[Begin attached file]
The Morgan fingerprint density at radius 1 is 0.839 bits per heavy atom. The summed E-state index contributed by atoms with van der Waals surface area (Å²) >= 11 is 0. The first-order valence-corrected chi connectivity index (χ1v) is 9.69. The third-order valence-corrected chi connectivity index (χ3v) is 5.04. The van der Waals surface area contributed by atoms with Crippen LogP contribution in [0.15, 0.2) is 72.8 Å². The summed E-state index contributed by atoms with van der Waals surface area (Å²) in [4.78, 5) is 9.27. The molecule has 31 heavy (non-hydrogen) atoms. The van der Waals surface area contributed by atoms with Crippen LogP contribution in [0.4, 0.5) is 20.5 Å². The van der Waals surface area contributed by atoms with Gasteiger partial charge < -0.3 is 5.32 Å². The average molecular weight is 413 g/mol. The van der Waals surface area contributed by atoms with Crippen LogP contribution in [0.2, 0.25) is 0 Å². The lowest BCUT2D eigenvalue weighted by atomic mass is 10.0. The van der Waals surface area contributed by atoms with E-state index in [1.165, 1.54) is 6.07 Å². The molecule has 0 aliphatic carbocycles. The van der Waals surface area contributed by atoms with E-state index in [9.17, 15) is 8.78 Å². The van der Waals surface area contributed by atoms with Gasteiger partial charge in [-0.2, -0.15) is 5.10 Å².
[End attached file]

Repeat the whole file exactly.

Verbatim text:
The Morgan fingerprint density at radius 1 is 0.839 bits per heavy atom. The summed E-state index contributed by atoms with van der Waals surface area (Å²) >= 11 is 0. The first-order valence-corrected chi connectivity index (χ1v) is 9.69. The third-order valence-corrected chi connectivity index (χ3v) is 5.04. The van der Waals surface area contributed by atoms with Crippen LogP contribution in [0.15, 0.2) is 72.8 Å². The summed E-state index contributed by atoms with van der Waals surface area (Å²) in [4.78, 5) is 9.27. The molecule has 31 heavy (non-hydrogen) atoms. The van der Waals surface area contributed by atoms with Crippen LogP contribution in [0.4, 0.5) is 20.5 Å². The van der Waals surface area contributed by atoms with Gasteiger partial charge < -0.3 is 5.32 Å². The average molecular weight is 413 g/mol. The van der Waals surface area contributed by atoms with Crippen LogP contribution in [0.2, 0.25) is 0 Å². The lowest BCUT2D eigenvalue weighted by atomic mass is 10.0. The van der Waals surface area contributed by atoms with E-state index in [1.165, 1.54) is 6.07 Å². The molecule has 0 aliphatic carbocycles. The van der Waals surface area contributed by atoms with E-state index in [9.17, 15) is 8.78 Å². The van der Waals surface area contributed by atoms with Gasteiger partial charge in [-0.2, -0.15) is 5.10 Å².